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New owner shows off Public Square’s Lincoln Building


Standing in the nearly vacant five-story Public Square landmark Thursday, Gary C. Beasley remembered helping his father repaint some of the suites in the Lincoln Building during the 1970s.

In those days, the defunct Lincoln League was still an active organization, where members talked politics of the day while sitting in overstuffed leather sofas and chairs in the fourth-floor clubroom. These days, just a long wooden portable bar remains. On Thursday morning, a group of about 15 city officials and members of Advantage Watertown took a tour of the 150-year-old structure at 89-99 Public Square. Local businessman Brian H. Murray bought the downtown structure for $500,000 from a Long Island corporation, 89-99 Public Square Properties LLC, whose principal partner was Allan Hillel.

Mr. Murray, who has purchased a number of buildings in and around Watertown during the past few years, arranged the walk-through to “get them to understand the scope and space and opportunity for the city of Watertown,” he said afterward.

Closing the deal right before Christmas, Mr. Murray has focused on stabilizing the building from further deterioration, figuring out how to fix a leaky roof and getting the boiler working again. It’s too soon to have more definitive plans on how he will restore the building to its glorious past or how much it will cost, he said.

Financing for the project remains the biggest obstacle, he said.

Over the next month, he will discuss the project with local development corporations, Neighbors of Watertown Inc. and the Jefferson County Industrial Development Agency to see how they can help seek state and federal funding.

He purchased the building — which consists of nine storefronts, 17 offices and 16 apartments on the upper floors — with Mark S. Purcell, who owns a local construction company.

With hopes of beginning the renovations next year, Mr. Murray has hired an architect, who will put together some drawings for the project.

Totaling more than 50,000 square feet, the five floors consist of different-sized suites, which he envisions to be used for “commercial space, small businesses, startups, entrepreneurs and artists.”

Having not been in the building for several years until Thursday, Mr. Beasley said it will take a lot of work to redevelop, but he expects the new owner will be able to pull off the project. The building’s condition could have been much worse, he said.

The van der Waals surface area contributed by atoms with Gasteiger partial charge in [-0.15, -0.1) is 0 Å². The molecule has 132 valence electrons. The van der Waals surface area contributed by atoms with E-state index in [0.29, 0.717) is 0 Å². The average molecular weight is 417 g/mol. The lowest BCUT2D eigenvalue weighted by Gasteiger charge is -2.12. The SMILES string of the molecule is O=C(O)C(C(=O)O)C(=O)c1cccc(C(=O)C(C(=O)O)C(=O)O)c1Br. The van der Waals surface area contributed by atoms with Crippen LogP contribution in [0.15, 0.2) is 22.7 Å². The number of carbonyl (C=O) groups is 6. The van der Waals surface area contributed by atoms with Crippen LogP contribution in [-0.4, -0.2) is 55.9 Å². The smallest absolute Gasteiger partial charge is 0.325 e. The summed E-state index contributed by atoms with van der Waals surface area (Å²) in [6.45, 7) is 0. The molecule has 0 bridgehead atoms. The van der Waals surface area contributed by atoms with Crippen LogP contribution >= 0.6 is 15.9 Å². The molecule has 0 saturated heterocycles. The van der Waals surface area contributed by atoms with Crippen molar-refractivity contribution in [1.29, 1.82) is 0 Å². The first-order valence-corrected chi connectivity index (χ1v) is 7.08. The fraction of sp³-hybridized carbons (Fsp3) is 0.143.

“I’m surprised it’s in the good shape it is,” said Mr. Beasley, executive director of Neighbors of Watertown.

Mr. Murray, a business professor at Jefferson Community College, also owns the former Agricultural Insurance Co. building at 215 Washington St., and recently purchased the lower level of the Stream International building on Arsenal Street, the nearby Top of the Square Plaza and Palmer Street and College Heights apartments.

Most recently, he acquired the former Hospice Foundation of Jefferson County Inc. building at 425 Washington St. for $350,000, which he plans to renovate and lease for office space.

“So far, he really has a pretty good track record,” said Donald W. Rutherford, CEO of the Watertown Local Development Corp. and an Advantage Watertown member.

Mr. Rutherford said the WLDC — also known as the Watertown Trust — has wished for someone to take over the building, noting its importance to downtown and Public Square. Mr. Murray plans to tell the WLDC board about his plans next week.

In the first-floor lobby, a picture of Abraham Lincoln is still displayed above the elevator, which, along with the stairwells, will have to be replaced to meet building codes. The photo of the 16th president presumably was placed there by the Lincoln League, a private club whose members were affiliated with the Republican Party from 1892 until its membership steadily declined and it finally disbanded a decade ago.

A yoga business once occupied a third-floor suite and the Greater Watertown Senior Citizens club was on the floor below, where dances were held in the wide-open space that housed the club.

An upright piano stands against a wall in the former seniors club with a sign that reads “Solid Gold Dancers” hanging nearby from the ceiling. Another sign lists club members who owed dues. A small cardboard box sits on a card table with several sets of keys inside.

“It looks like they just walked away and left things,” said Mayor Jeffrey E. Graham.

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